Time to face up to reality of elder abuse


OPINION:Ageist attitudes contribute to abuse of older people and its tolerance by society

TODAY MARKS World Elder Abuse Awareness Day. Elder abuse is a societal issue and can occur to any older person, regardless of social class, age or dependency, although increasing age increases risk.

Like child protection and domestic violence, elder abuse remains a difficult topic, shrouded in secrecy, particularly as most abuse occurs within the home environment and by family members. Thus, disclosure is mired in issues of family allegiance, embarrassment, anxiety regarding legal entanglement and if the perpetrator is the main care-giver, forced admission to a nursing home may be a fear.

Defining elder abuse is challenging but there is a professional consensus that it may be perpetrated in many ways, such as physical abuse, sexual abuse, psychological abuse, financial/material abuse and neglect.

Separate research undertaken by the International Network for the Prevention of Elder Abuse, Age Action Ireland and research in both the UK and Sweden indicates elder abuse is perceived by older people themselves as being influenced by societal and political realities, as well as a lack of valuing of the individual older person.

In this regard, ageist attitudes and practices certainly contribute to abuse of older people and its tolerance by society.

One significant response to ageism is the ongoing United Nations focus on consolidating the rights of older people within a dedicated convention, similar to the 1989 Convention on the Rights of the Child. This will underpin a clear focus on protecting older people and ensuring equal rights with other age groups. But such a convention is needed now. There is no time for delay.

In Ireland, much progress has been made in both service provision and societal awareness. Subsequent to the 2007 recommendations of the Irish Government’s policy document on elder abuse, the Health Service Executive established a dedicated service to respond to allegations of elder abuse. Referral figures have been rising year on year, with 2,302 in 2011 alone.

Media campaigns have increased public discourses and emphasised the unacceptability

of elder abuse. The Law Reform Commission has also made recommendations to update legislation to improve protection, most notably within the forthcoming Scheme of Mental Capacity Bill, due to be debated in the Oireachtas in the near future.

Furthermore, the establishment of the National Centre for the Protection of Older People (NCPOP), a multidisciplinary collaboration of researchers led by the School of Nursing, Midwifery Health Systems in University College Dublin, has led to important insights on the issue of elder abuse in Ireland.

In 2010 a prevalence study undertaken by the centre estimated that over 10,000 older people in Ireland were subject to some form of elder abuse in the preceding year.

Consequently, although the HSE has received a rising volume of referrals, a gap in actual elder abuse cases and referrals for intervention remains. In the NCPOP prevalence study, financial abuse was identified as the most common form of abuse of older people. Although the gravity of financial abuse in Ireland is not identified, in 2009, the MetLife Mature Market Institute estimated $2.6 billion was lost each year in the US as a consequence of elder financial abuse.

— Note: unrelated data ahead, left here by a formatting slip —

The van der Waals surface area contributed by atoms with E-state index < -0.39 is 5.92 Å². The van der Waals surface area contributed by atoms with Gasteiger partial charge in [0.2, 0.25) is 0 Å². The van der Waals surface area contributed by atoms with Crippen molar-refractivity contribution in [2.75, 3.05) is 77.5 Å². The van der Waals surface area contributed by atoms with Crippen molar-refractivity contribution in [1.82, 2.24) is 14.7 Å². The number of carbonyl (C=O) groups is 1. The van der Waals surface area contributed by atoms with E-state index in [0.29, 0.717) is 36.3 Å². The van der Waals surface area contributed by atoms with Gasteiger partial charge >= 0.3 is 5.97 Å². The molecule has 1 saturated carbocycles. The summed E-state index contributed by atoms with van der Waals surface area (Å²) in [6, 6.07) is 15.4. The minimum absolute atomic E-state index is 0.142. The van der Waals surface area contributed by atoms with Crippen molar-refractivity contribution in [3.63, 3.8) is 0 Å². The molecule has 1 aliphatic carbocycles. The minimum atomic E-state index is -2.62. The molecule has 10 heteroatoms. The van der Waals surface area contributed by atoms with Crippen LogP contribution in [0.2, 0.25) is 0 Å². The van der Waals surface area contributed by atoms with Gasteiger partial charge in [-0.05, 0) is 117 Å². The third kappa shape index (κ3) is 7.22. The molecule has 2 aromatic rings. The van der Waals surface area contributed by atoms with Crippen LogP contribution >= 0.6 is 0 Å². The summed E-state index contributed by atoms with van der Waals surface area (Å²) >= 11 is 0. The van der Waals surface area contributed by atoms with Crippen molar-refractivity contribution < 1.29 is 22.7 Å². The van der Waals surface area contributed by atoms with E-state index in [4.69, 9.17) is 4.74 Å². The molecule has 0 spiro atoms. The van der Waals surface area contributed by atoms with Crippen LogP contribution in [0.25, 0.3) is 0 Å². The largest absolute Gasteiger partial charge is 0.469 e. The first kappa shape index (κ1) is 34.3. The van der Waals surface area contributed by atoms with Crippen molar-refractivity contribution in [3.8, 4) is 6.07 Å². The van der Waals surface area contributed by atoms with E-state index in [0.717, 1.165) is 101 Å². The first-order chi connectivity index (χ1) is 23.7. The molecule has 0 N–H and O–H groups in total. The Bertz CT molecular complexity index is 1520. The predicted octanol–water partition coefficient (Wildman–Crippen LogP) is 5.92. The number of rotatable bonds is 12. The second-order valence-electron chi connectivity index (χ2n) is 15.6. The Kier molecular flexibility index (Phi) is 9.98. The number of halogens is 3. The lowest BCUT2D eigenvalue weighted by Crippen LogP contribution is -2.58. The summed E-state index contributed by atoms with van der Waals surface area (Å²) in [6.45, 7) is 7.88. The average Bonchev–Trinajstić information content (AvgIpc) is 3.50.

Older people are particularly vulnerable to financial abuse due to increasing volumes of older people in the population, a greater wealth pattern and a possible dependency on others. Financial abuse includes theft, fraud, pressure to change a will, misuse of income, such as pensions, and misappropriation of money or assets.

Recent changes in banking and technology also present new ways of perpetrating elder abuse; for example, telemarketing, phishing and internet scams. In the UK the focus on individualised care budgets, which were seen to promote personalisation, has the consequence of forcing older people to manage large sums of money, which in turn clearly increased the risk of financial abuse.

The consequences of financial abuse for older people are great as they have limited resources to draw upon and limited ways of generating persistent income, leading to a greater dependency on government welfare systems. Financial abuse causes stress, hardship, depression and compromises personal independence.

To mark World Elder Abuse Awareness Day, the International Network for the Prevention of Elder Abuse, the National Centre for the Protection of Older People and the HSE held an international conference in UCD yesterday.

It was preceded by a symbolic signing of declarations against elder abuse by, amongst others, the mayors of Dublin, Cork County Council, nursing and Garda representatives. Other events are occurring around the country, with a focus on raising awareness and promoting the unacceptability of any type of abuse against older people.

DR AMANDA PHELANis subject head of Older Persons Nursing in the UCD School of Nursing, Midwifery and Health Systems, co-director in the UCD National Centre for the Protection of Older People and national representative for the International Network for the Prevention of Elder Abuse.
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